Myles M. Mattenson
5550 Topanga Canyon Blvd.
Suite 200
Woodland Hills, California 91367
Telephone (818) 313-9060
Facsimile (818) 313-9260
New California Laws
Effective January, 1999

      Myles M. Mattenson engages in a general civil and trial practice including litigation and transactional services relating to the coin laundry and dry cleaning industries, franchising, business, purchase and sale of real estate, easements, landlord-tenant, partnership, corporate, insurance bad faith, personal injury, and probate legal matters.

      In providing services to the coin laundry and dry cleaning industries, Mr. Mattenson has represented equipment distributors, coin laundry and dry cleaning business owners confronted with landlord-tenant issues, lease negotiations, sale documentation including agreements, escrow instructions, and security instruments, as well as fraud or misrepresentation controversies between buyers and sellers of such businesses.

      Mr. Mattenson serves as an Arbitrator for the Los Angeles County Superior Court. He is also past chair of the Law Office Management Section of the Los Angeles County Bar Association. Mr. Mattenson received his Bachelor of Science degree (Accounting) in 1964 and his Juris Doctorate degree from Loyola University School of Law in 1967.

      Bi-monthly articles by Mr. Mattenson on legal matters of interest to the business community appear in alternate months in The Journal, a leading coin laundry industry publication of the Coin Laundry Association, and Fabricare, a leading dry cleaning industry publication of the International Fabricare Institute. During the period of May 1995 through September 2002, Mr. Mattenson contributed similar articles to New Era Magazine, a coin laundry and dry cleaning industry publication which ceased publication with the September 2002 issue.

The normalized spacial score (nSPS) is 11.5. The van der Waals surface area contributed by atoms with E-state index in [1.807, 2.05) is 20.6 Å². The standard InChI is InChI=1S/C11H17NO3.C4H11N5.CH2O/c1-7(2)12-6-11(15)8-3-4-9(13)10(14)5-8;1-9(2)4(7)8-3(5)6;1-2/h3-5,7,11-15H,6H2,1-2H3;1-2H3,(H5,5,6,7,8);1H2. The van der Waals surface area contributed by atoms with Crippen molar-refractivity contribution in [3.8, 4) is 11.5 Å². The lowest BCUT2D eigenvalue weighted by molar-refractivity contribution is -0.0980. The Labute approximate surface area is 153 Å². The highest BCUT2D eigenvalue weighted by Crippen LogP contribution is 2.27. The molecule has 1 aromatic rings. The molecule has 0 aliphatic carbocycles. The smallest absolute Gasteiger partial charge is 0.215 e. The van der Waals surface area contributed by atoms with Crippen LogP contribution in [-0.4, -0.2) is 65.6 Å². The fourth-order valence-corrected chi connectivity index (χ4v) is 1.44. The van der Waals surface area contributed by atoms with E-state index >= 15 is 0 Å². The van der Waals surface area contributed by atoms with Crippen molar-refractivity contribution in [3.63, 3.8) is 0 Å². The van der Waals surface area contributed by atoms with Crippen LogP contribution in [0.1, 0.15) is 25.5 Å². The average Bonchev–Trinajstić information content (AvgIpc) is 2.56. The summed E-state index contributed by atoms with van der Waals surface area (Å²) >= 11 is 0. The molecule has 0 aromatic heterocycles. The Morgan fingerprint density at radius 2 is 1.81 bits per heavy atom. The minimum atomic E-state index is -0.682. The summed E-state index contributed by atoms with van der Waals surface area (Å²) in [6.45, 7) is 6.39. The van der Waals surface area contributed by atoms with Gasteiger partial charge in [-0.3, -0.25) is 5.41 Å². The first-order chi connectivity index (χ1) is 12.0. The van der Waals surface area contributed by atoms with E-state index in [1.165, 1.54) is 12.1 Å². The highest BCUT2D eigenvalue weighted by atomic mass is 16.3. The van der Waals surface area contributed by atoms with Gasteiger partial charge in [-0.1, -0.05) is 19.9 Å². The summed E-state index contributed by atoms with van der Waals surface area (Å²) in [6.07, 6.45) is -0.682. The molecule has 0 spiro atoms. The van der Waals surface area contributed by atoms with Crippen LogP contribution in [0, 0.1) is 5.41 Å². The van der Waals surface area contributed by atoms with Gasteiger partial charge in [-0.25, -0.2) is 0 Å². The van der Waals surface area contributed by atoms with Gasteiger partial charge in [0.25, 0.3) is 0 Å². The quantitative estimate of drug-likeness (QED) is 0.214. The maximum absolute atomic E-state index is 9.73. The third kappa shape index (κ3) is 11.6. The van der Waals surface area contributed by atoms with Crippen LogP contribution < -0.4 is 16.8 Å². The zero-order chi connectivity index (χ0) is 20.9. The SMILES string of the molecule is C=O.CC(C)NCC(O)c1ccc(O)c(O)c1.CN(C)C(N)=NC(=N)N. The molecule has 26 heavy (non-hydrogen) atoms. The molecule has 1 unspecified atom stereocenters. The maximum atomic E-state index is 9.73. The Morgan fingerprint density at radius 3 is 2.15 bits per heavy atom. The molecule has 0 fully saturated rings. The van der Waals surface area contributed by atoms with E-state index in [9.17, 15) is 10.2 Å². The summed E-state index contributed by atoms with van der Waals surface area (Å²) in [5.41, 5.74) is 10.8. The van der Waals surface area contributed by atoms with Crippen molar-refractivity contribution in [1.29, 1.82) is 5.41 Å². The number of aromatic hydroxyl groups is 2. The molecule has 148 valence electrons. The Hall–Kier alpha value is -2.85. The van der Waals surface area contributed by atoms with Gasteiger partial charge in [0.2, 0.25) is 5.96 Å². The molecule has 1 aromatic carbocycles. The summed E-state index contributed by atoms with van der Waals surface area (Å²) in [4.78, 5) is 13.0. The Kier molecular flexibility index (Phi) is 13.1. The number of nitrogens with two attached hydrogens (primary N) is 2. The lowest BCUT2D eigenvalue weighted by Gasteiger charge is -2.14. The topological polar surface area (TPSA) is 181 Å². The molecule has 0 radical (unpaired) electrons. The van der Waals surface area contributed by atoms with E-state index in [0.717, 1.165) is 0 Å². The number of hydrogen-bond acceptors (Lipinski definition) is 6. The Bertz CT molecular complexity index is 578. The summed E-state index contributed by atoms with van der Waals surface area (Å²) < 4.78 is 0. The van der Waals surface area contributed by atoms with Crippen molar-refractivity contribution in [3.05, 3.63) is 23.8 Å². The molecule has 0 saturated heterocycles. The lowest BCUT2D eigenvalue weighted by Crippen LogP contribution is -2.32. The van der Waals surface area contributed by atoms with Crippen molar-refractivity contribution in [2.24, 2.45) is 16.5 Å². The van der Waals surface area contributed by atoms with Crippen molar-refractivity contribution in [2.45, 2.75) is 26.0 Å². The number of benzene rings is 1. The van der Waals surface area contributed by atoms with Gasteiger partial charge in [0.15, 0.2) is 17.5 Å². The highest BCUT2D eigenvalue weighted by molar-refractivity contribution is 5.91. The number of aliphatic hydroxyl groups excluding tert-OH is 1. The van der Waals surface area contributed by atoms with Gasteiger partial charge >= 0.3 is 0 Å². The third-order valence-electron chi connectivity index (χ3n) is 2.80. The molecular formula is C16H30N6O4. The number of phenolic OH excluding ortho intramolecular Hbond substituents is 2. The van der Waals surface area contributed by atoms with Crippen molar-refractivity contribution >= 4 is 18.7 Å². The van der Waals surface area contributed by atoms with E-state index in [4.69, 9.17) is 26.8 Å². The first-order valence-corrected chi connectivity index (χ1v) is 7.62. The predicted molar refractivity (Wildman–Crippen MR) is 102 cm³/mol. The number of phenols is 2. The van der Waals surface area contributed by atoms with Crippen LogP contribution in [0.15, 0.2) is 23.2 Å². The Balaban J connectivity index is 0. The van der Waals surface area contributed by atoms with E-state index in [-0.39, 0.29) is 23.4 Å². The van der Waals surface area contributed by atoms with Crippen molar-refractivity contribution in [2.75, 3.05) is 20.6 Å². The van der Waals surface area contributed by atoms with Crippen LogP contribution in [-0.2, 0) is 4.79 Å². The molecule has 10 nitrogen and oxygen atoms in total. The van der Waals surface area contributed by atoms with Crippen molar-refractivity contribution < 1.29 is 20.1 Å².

This website contains copies of Mr. Mattenson's New Era Magazine articles which can be retrieved through a subject or chronological index. The website also contains copies of Mr. Mattenson's Journal and Fabricare articles, which can be retrieved through a chronological index.

      In addition to Mr. Mattenson's trial practice, he has successfully prosecuted and defended appeals on behalf of his clients in various areas of the law. Some of these appellate decisions are contained within his website.

New California Laws
Effective January, 1999

     Each year, the California Legislature enacts many laws which
become  effective  on  January 1  of  the  following  year.   The
following  are  a  few of the more interesting  laws  which  took
effect on January 1, 1999:

      Worried about whether your employer uses an audio or  video
recording device in the employee restroom, locker room  or  other
area  where employees change clothes?  In the absence of a  court
order,  employers may not use such devices to eavesdrop on  their
employees in these areas. [AB 2303]

      If  you  quit your job to protect yourself or your children